Wednesday, January 4, 2017

Our Most-Read Blog Posts of 2016

Despite everything that happened in 2016, it was a great year for University of Texas Press authors on our blog. Here are the 10 most-read posts, spanning topics from Mexican cuisine to Moche power structures, from author-curated music playlists to fascinating conversations among scholars.

We look forward to another year of great reading in 2017!

Earlier this year, UT Press was excited to announce that musician, songwriter, and former Go-Go Kathy Valentine has signed an agreement to write her first book – a memoir. Read the post.

2016 was the year that scientists declared the dawn of a human-influenced age. One of our most popular author Q&A featured Nicholas Kawa talking about his new book Amazonia in the Anthropocene: People, Soils, Plants, Forests. We asked him about his work, what we can learn from contemporary rural Amazonians, and the complicated identity politics of indigenous rights. Read the post.

[ Film, Media and Popular Culture : Comics ]

Reading Comics Like a Grownup

The graphic novel is commonly thought to have matured from pulp infancy to literary adulthood. However, comic writers remain burdened by the stigma of literary illegitimacy. In his new book Arresting Development: Comics at the Boundaries of Literature, Christopher Pizzino questions this idea that comics have "grown up" in the literary community's perception, arguing that the medium’s history of censorship and marginalization endures in the minds of its present-day readers and, crucially, its authors. We asked him to talk about why he wrote the book in this passionate and funny Q&A. Read the post.

In this blog post, historian Charles Molesworth expands on his book The Capitalist and the Critic: J. P. Morgan, Roger Fry, and the Metropolitan Museum of Art, to reflect on issues that reverberate today: buying influence in a presidential race, breaking up too-powerful bank trusts, pushing Progressive Era initiatives to eliminate obscure and unfair trading practices, and the problem of "large sums of money resting in the hands of a few men." Read the post.

We couldn't resist excerpting Diana Kennedy's brilliant bêtes noires to celebrate her 93rd year and the new edition of her classic part memoir, part cookbook, Nothing Fancy: Recipes and Recollections of Soul-Satisfying Food. In addition to chapters about her life and recipes for her favorite foods, she also covers her culinary addictions and the equipment she simply cannot do without. Enjoy Diana's unfiltered opinions on the proper way to enjoy and promote sustainable food. Read the post.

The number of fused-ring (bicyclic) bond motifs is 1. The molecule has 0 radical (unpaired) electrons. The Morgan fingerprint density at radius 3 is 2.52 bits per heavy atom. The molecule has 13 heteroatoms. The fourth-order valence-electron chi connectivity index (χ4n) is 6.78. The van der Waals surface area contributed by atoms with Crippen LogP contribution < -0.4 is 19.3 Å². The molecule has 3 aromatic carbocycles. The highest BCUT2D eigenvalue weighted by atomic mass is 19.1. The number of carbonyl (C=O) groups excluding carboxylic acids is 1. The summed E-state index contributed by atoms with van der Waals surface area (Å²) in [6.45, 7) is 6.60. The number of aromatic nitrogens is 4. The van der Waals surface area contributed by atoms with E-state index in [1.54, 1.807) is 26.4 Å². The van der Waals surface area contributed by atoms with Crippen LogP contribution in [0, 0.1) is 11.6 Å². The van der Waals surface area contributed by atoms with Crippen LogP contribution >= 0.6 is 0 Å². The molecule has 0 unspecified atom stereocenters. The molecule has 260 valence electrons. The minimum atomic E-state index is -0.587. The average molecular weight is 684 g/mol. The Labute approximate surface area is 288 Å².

Latino Comic Books Past, Present, and Future

To celebrate Graphic Borders: Latino Comic Books Past, Present, and Future as the first book in the World Comics and Graphic Nonfiction series, we asked co-editors Frederick Luis Aldama and Christopher González a few questions about the ways in which Latinos can be represented and imagined in the world of comics. Read the post.

[ Photography ]

Behind Rocky Schenck's Recurring Dreams

Don’t know who Rocky Schenck is? You should. The film director William Friedkin (The French Connection, The Exorcist) collects Rocky's work and wrote the introduction to his new collection of fine art photography, The Recurring Dream. Rocky not only makes hauntingly beautiful hand-tinted photographs, he also makes films, music videos, and has worked with Adele, Francis Bean Cobain, Robert Plant, Ray Bradbury, Ellen DeGeneres, Willie Nelson, B.B. King, T-Bone Burnett, Nicole Kidman, Stevie Nicks, Patti LaBelle, Dionne Warwick, and John Prine. We've compiled some of the most interesting insights into his life and process to celebrate the publication of The Recurring Dream. Read the post. →
Music ]

Touring T Bone: A personal playlist primer

It is fascinating to consider the different roles T Bone Burnett has played – and the contradictory sides of his personality that have frequently defined those roles. In calling attention to his multiple identities as an artist and individual, the chapter titles of Lloyd Sachs' T Bone Burnett: A Life in Pursuit provide a great template for a playlist of songs he has recorded, produced or programmed. Read the post.

Film, Media and Popular Culture : Genre ]

Media Studies Scholars on Cycles, Sequels, Spin-offs, Remakes, and Reboots

We asked three media studies scholars to debate the concept of originality in entertainment, what it means for the media to disparage perceived repetition, and how audiences interacting with an entire product like Star Wars: The Force Awakens—from pre-production to marketing—impacts how we read cultural output. Read the post.

[ Latin American Studies : Pre-Columbian Archaeology ]

Steve Bourget on Sacrifice, Violence, and Ideology Among the Moche

We asked world authority on the Moche Steve Bourget some questions about his latest book, Sacrifice, Violence, and Ideology Among the Moche: The Rise of Social Complexity in Ancient Peru. His study uncovers some fascinating relationships, like how El Niño conditions influenced broader aspects of Moche religion and cosmology, how a concomitant relationship emerges between the practice of human sacrifice and the rise of social complexity across New World societies, and how uniting iconography with archaeology helps scholars deepen our understanding of the Moche people and their power structures. Read the post.

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